Festival Republic launch ReBalance for emerging women and non-binary artists: “I hope that more people give them the same opportunity”

Aprilia Rine

Festival Republic launch ReBalance for emerging women and non-binary artists: “I hope that more people give them the same opportunity”

Festival Republic’s managing director Melvin Benn has told NME about the launch of their new ReBalance initiativ eand his commitment to supporting emerging women and non-binary artists..

The festival boss, who is behind Reading & Leeds, Download and more, spoke to NME around the relaunch ReBalance – a year-long development programme that provides opportunities to women and gender-expansive artists throughout the UK.

Initially, the programme was launched in 2017 and ran for three years, before ultimately being shelved due to COVID. Now, six up-and-coming acts have been announced as participating in the revamped 2024 programme, and are set to receive expert mentorship in the studio, as well as a guaranteed slot at a Festival Republic event in 2025.

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“I launched it in 2017 because it was apparent — and continues to be apparent — that there is an insufficient number of women and non-binary people getting into recording studios and getting their albums made to the standard where they can get airplay,” Benn told NME, explaining how the initiative looks to offer more than just the opportunity to perform on a festival stage.

“It’s the easiest thing in the world to just put more women and non-binary people on a stage at a festival, but if the audience don’t know them, they won’t receive them well and that won’t do their career any good,” he continued. “We have to start at that point of getting a decent recording so that people can start listening… then we can begin building an audience up through live performance.”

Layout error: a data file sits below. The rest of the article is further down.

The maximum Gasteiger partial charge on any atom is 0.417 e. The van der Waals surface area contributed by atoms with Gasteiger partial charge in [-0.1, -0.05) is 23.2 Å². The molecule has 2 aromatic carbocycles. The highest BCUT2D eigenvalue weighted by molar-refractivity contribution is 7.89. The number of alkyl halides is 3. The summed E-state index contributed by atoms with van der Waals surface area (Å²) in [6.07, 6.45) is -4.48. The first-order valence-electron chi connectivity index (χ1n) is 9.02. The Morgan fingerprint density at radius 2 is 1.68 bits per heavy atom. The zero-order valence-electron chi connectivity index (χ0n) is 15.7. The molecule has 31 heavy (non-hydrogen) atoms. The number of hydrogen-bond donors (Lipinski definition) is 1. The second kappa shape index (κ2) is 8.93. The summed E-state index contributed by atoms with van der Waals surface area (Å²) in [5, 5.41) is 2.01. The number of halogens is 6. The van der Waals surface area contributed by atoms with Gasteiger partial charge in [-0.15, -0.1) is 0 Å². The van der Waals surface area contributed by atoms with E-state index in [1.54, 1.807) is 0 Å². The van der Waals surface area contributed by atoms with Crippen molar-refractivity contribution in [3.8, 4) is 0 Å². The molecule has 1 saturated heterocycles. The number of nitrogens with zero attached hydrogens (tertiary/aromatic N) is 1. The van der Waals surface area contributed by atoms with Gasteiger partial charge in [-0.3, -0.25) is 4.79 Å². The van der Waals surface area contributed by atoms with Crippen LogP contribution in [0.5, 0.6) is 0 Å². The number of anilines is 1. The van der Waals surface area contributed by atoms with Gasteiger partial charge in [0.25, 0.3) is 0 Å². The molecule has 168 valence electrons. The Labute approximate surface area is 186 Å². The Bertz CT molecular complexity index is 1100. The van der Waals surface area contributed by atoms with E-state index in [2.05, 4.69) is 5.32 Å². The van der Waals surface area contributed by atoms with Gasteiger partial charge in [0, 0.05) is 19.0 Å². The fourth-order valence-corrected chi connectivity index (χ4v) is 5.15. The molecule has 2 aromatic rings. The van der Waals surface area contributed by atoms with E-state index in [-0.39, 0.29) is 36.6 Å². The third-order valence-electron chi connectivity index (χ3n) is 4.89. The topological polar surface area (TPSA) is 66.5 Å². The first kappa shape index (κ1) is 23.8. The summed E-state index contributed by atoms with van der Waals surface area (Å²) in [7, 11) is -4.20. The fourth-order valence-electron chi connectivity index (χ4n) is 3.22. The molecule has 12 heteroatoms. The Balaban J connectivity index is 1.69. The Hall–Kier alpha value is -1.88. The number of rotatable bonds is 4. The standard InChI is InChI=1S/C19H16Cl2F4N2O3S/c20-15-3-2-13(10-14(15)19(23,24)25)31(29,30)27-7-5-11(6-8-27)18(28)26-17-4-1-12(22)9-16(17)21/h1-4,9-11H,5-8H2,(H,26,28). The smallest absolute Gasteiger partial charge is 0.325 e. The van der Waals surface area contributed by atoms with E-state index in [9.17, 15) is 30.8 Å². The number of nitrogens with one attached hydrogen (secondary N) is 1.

Ethel Cain performs on day 3 of Reading Festival 2023 at Richfield Avenue on August 27, 2023 in Reading, England. (Photo by Joseph Okpako/WireImage)

The artists selected for this year’s initiative include Mary O’Donnell (a singer, songwriter and folk guitarist exploring themes of womanhood in her music) Sprout (a rising solo artist from Burnley who first made their debut in 2022) and samxemma (an electronic duo inspired by messy, glitchy world of hyperpop).

The others are Bebeluna (a multi-instrumentalist, composer and producer also known by the DJ alias ‘XYRAK47), Red Ivory (a female-led, genre-defying band from South East London) and Cruush (a Manchester-based alt-indie group already gaining tracking for their mix of darkwave nursery rhymes).

In talking to NME, Benn revealed that the selection process was based entirely on who Festival Republic saw as having potential, and that it was only after seeing the artists interacting that the importance of the programme fully sank in.

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“To be honest, I hadn’t thought about inviting them to my festivals this year because it just hadn’t crossed my mind,” said Benn. “But when I saw them all together, bubbling with excitement about what they were doing and how they could help each other, it made sense.

“None of these acts had met each other before, but you could see by the end of the evening the way they were bonding with each other and collectively encouraging each other. It was fantastic.”